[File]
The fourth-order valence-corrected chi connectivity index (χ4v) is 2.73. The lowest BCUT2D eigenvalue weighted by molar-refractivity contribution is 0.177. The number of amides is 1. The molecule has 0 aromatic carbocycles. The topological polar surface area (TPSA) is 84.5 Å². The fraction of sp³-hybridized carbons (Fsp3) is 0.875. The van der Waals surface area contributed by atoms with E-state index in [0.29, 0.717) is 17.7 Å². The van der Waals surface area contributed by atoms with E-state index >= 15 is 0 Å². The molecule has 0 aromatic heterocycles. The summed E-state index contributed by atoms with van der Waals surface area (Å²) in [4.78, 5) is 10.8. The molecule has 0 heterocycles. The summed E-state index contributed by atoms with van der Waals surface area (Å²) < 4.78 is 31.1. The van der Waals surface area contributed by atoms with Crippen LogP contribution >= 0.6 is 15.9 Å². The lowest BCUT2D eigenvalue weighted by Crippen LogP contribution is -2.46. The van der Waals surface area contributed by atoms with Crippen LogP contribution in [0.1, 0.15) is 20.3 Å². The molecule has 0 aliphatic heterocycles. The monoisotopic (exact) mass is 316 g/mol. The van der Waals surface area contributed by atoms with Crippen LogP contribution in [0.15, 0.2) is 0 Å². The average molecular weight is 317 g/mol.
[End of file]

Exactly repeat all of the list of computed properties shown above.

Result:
The fourth-order valence-corrected chi connectivity index (χ4v) is 2.73. The lowest BCUT2D eigenvalue weighted by molar-refractivity contribution is 0.177. The number of amides is 1. The molecule has 0 aromatic carbocycles. The topological polar surface area (TPSA) is 84.5 Å². The fraction of sp³-hybridized carbons (Fsp3) is 0.875. The van der Waals surface area contributed by atoms with E-state index in [0.29, 0.717) is 17.7 Å². The van der Waals surface area contributed by atoms with E-state index >= 15 is 0 Å². The molecule has 0 aromatic heterocycles. The summed E-state index contributed by atoms with van der Waals surface area (Å²) in [4.78, 5) is 10.8. The molecule has 0 heterocycles. The summed E-state index contributed by atoms with van der Waals surface area (Å²) < 4.78 is 31.1. The van der Waals surface area contributed by atoms with Crippen LogP contribution >= 0.6 is 15.9 Å². The lowest BCUT2D eigenvalue weighted by Crippen LogP contribution is -2.46. The van der Waals surface area contributed by atoms with Crippen LogP contribution in [0.1, 0.15) is 20.3 Å². The molecule has 0 aliphatic heterocycles. The monoisotopic (exact) mass is 316 g/mol. The van der Waals surface area contributed by atoms with Crippen LogP contribution in [0.15, 0.2) is 0 Å². The average molecular weight is 317 g/mol.